I had a look again when I got home, and there are actually at least two greaters in with the Chileans in the photo. The Chilean flock was imported by Taronga in 1948 just before the bird import ban came into place (some sources say a flock of 20, some say a flock of 80); the greaters were imported by Adelaide in several batches, with the last two imports being in 1930 and 1933.
     
  13. Chlidonias

    Chlidonias Moderator Staff Member

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    in the photo, one of the rhinos is sitting down and a man in a spiffy suit (not a keeper) is using the animal as a chair to sit on while feeding the other animal which is standing.
     
  14. Chlidonias

    Chlidonias Moderator Staff Member

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    yes, the black rhino pair were Ruby and Rupert, imported from Africa in 1938 (the caption says they were presented by a Sydney resident, so I'm not sure of how that works). They bred many rhinos between the 1950s to 1970s. The last at Taronga were two females which went to Western Plains in 1991 (one had been bred at Taronga in 1958, the other had come from Perth).

    The first gorilla was in 1959 (well after this guidebook), and through the 1960s and 70s they displayed seven individuals. I haven't done details of orangutans in Australia yet so can't comment on them. However orangutan is labelled on the map next to the chimpanzees.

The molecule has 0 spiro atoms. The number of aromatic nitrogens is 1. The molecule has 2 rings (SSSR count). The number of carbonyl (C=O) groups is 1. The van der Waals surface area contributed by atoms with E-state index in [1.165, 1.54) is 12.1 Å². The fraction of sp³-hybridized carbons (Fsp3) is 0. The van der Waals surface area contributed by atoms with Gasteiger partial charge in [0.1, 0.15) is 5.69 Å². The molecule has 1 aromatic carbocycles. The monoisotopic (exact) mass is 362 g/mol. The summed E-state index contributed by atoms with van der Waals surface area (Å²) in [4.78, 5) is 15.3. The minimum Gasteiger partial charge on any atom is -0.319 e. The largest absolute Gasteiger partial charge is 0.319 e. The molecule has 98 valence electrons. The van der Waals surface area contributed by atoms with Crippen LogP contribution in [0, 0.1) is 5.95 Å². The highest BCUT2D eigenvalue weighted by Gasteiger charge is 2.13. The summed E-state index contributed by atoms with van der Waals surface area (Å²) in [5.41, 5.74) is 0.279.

15. zooboy28

    zooboy28 Moderator Staff Member

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    Taronga displayed at least one Black Rhino after 1991, I saw one there in 2005.
     
  16. Steve Robinson

    Steve Robinson Well-Known Member

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    The late, lamented Sir Edward Hallstrom.
     
  17. Chlidonias

    Chlidonias Moderator Staff Member

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    I thought it was probably him, but didn't know for sure.
     
  18. Chlidonias

    Chlidonias Moderator Staff Member

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    I disregarded that one but you are quite right. The two females which went to Western Plains in 1991 were the last ones of the continuous series of rhinos held at the zoo since the late 1930s. Then there was a break of about 15 years, then one of the males from Western Plains was sent to Taronga around 2005 for a couple of years to separate him from the females (so that when he was reintroduced to them hopefully they would all breed).
     
  19. Pertinax

    Pertinax Well-Known Member

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    'Man in a spiffy suit' I like that. :) Only Zoo directors and occassionally film stars used to be allowed this sort of privelige.;)
     
  20. Ara

    Ara Well-Known Member

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    As a kid I remember seeing Sir Edward with his "spiffy suit" covered in mud as he knelt, almost in tears, by the head of Taronga's fallen giraffe Jan, who at that time was the only male giraffe in Australia.


    It had been a rainy day , Jan had slipped and fallen, and couldn't get himself up. Keepers came from everywhere and one, Chick Cody (brother of the better known Dave Cody) managed to get a rope under Jan and by sheer manpower they got him to his feet.


    Sir Edward had his faults, but he put a lot of himself (and his money) into making Taronga a great zoo for its time.